Enjoy a virtual perfect day at Wakatobi
Our guests often describe their time at Wakatobi in superlatives and glowing terms. No description or photo can fully capture the adventure and magic that is Wakatobi. But you can enjoy a tantalizing taste of what awaits by joining us for a virtual slice of life at the resort. So relax, follow along and let your mind wander while we help you visualize one perfect day at Wakatobi.
Sunrise greets you on the deck of your waterfront Villa. Breakfast arrives as your significant other joins you, and the aroma of coffee and fresh baked goods lures your best friends from the Villa’s second bedroom. Soon, the four of you are enjoying a savory and scenic start to the day. The meal includes fresh fruit and traditional western favorites, but you decide to be a bit more adventurous, and dig into an Indonesian rice noodle and egg stir-fry accompanied by shrimp krupuk.
After packing day bags, your group walks down the beach to the dive center at the Longhouse. Here, you get some final pointers on the Cannon 5D Mark III / Seacam housing package that is a complimentary addition to your villa booking. With this high-end camera system and the help of your private dive guide, whose services are also included with the villa package, you hope to take your underwater imaging to a new level. Your group’s dive gear is already loaded aboard the Wakatobi I. The four of you will have this spacious vessel all to yourselves, with captain, crew and dive guide on the ready to go whenever and wherever you desire.
With a private dive boat at your disposal, and a full day ahead, this is a perfect opportunity to visit one of the most storied sites in the Wakatobi region. The boat ride to the underwater formation known as Blade takes a bit longer, but time passes quickly as you glide over iridescent blue waters. Conditions look perfect for wide-angle images. Soon, you are giant striding overboard and following your guide toward the crest of a tall, thin seamount that rises close to the surface. Your group drops down one side of this coral-encrusted rampart, but you stay shallow and tilt your camera lens downward. The viewfinder shows both sides of this slim formation, with the divers creating a visual frame of reference that puts the magnitude of this unique formation into perspective.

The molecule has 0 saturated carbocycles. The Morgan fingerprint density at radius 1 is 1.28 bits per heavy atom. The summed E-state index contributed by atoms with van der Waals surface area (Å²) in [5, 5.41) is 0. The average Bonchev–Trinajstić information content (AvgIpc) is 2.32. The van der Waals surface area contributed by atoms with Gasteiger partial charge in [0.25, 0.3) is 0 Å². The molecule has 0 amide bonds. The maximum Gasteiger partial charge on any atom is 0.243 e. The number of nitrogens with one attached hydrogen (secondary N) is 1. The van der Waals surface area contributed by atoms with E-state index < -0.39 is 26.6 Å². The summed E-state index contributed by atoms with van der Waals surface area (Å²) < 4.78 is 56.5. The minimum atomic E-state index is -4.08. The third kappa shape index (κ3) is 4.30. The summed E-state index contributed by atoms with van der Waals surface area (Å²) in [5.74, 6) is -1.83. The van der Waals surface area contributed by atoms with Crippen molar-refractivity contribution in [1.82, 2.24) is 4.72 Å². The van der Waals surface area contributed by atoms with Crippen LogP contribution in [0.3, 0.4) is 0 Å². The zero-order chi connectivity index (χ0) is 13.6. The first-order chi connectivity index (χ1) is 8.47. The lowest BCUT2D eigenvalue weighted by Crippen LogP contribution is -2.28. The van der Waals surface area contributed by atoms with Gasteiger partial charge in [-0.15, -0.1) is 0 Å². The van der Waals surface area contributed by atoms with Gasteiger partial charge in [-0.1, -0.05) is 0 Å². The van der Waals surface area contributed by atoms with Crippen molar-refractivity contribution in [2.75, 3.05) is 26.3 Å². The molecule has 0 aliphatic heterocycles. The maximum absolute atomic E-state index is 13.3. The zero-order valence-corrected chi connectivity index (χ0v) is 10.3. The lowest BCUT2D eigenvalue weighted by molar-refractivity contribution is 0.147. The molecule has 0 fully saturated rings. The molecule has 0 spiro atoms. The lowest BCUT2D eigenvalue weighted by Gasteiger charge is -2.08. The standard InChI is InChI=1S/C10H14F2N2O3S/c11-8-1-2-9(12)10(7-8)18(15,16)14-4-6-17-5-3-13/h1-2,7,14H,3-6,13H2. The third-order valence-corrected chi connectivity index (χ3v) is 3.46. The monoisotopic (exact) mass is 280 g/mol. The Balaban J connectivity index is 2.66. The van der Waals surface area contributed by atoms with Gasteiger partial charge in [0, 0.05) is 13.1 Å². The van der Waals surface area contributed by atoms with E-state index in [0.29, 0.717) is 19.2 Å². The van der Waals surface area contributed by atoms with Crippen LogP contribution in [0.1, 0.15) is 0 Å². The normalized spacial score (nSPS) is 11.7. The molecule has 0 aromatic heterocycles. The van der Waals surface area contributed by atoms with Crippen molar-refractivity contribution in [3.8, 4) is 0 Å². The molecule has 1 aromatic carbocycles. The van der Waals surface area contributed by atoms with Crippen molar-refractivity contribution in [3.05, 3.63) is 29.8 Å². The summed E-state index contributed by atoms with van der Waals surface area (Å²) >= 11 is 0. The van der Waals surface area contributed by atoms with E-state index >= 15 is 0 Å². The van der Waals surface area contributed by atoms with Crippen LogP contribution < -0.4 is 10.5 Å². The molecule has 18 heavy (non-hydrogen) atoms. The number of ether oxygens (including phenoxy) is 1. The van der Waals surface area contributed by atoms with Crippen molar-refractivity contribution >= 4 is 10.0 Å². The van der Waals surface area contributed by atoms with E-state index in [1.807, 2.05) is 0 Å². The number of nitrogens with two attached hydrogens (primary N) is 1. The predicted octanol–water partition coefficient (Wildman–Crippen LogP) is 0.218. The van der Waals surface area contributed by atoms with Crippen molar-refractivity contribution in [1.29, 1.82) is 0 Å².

Dropping down onto the outer face of the seamount, you find more wide-angle opportunities, as the near-vertical slope is covered in a tangled profusion of red whip corals and sea fans, some growing to spans of six feet or more. Moving deeper, you encounter a collection of large, photo-worthy barrel sponges. At a depth of 60 feet, the far end of the formation meets a connecting ridge. A mild current pushes you along, and soon you encounter a second seamount rising from the ridge, running parallel to the first, and equally tall and thin. From pre-dive briefings, you know there are three more of these formations on the ridge, creating a profile that resembles the serrated blade of a giant knife.
At a resort that’s known for fine dining, you expect more than cold sandwiches for a mid-day meal, and you are certainly not disappointed.
Back on board, you come to the unanimous conclusion that one dive at Blade is not enough. On the second dive, you spend more time exploring the middle depths of each formation, and discover an intricate network of ledges and pockets. By the time your air gauges are edging towards reserve, it’s time for a well-earned lunch. At a resort that’s known for fine dining, you expect more than cold sandwiches for a mid-day meal, and you are certainly not disappointed. An appetizer of fresh tuna is followed by a hearty curry, and finished with fresh-baked treats.
The day is only half over, and you dive computers show plenty of bottom time remaining. The captain heads for the expansive Sawa reef system, and the site known as Magnifica. You consider switching to a macro lens, but decide the small stuff can wait. This time, a giant stride lands you adjacent to a small, stony plateau perched on a jutting corner of the reef wall. From depths of less than ten feet, the terrain drops steeply away to depths of more than 200 feet.